*  The Gonzo Daily is - as the name implies - a daily online magazine (mostly) about artists connected to the Gonzo Multimedia group of companies. But it also has other stuff as and when the editor feels like it. The same team also do a weekly newsletter called - imaginatively - The Gonzo Weekly. Find out about it at this link:
    * We should probably mention here, that some of our posts are links to things we have found on the internet that we think are of interest. We are not responsible for spelling or factual errors in other people's websites. Honest guv!

    *  Jon Downes, the Editor of all these ventures (and several others) is an old hippy of 53 who - together with his orange cat (who is currently on sick leave in Staffordshire) and two very small kittens (one of whom is also orange) puts it all together from a converted potato shed in a tumbledown cottage deep in rural Devon which he shares with various fish, and sometimes a small Indian frog. He is ably assisted by his lovely wife Corinna, his bulldog/boxer Prudence, his elderly mother-in-law, and a motley collection of social malcontents. Plus.. did we mention the orange cat?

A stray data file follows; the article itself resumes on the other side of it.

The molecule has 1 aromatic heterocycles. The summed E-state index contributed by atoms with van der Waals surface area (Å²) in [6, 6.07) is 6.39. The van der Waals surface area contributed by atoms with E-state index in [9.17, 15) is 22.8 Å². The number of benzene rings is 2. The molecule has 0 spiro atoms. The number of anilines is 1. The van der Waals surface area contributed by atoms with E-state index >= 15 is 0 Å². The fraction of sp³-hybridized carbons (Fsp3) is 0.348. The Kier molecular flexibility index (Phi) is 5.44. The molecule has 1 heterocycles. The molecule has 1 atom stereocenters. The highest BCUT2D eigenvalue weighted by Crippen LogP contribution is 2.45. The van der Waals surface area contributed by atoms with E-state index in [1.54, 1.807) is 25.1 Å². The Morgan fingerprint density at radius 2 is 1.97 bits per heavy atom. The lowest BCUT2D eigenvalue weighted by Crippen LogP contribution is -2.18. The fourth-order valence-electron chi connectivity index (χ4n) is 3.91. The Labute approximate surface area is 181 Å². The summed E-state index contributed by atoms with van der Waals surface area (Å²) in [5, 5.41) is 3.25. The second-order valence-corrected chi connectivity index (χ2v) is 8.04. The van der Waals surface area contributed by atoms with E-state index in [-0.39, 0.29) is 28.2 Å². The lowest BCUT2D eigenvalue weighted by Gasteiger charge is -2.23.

OLL LEWIS: Yesterday's News Today

    Yesterday’s News Today

    On this day in 1981 a paper was published about a rare form of pneumonia that had affected 5 patients with apparently weakened immune systems. This was the first time that AIDS was documented.
    And now the news:
  • California shipping lanes changed to avoid Blue wh...
  • Asian monitor lizards under threat from out of con...
  • 'Dwarf' foxes, saved from extinction, make an incr...
  • Deep-Sea Worms Can't Take the Heat
  • Caterpillars' 'Leftovers' Delicious To Mountain Ma...
  • When school lessons become a little hairy...
  • 'Extinct' short-haired bumblebees due to be releas...
  • The crocodiles wandering in back yards

  • Sometimes public health campaigns can be quite scaremongering, but that's really the only time they actually work: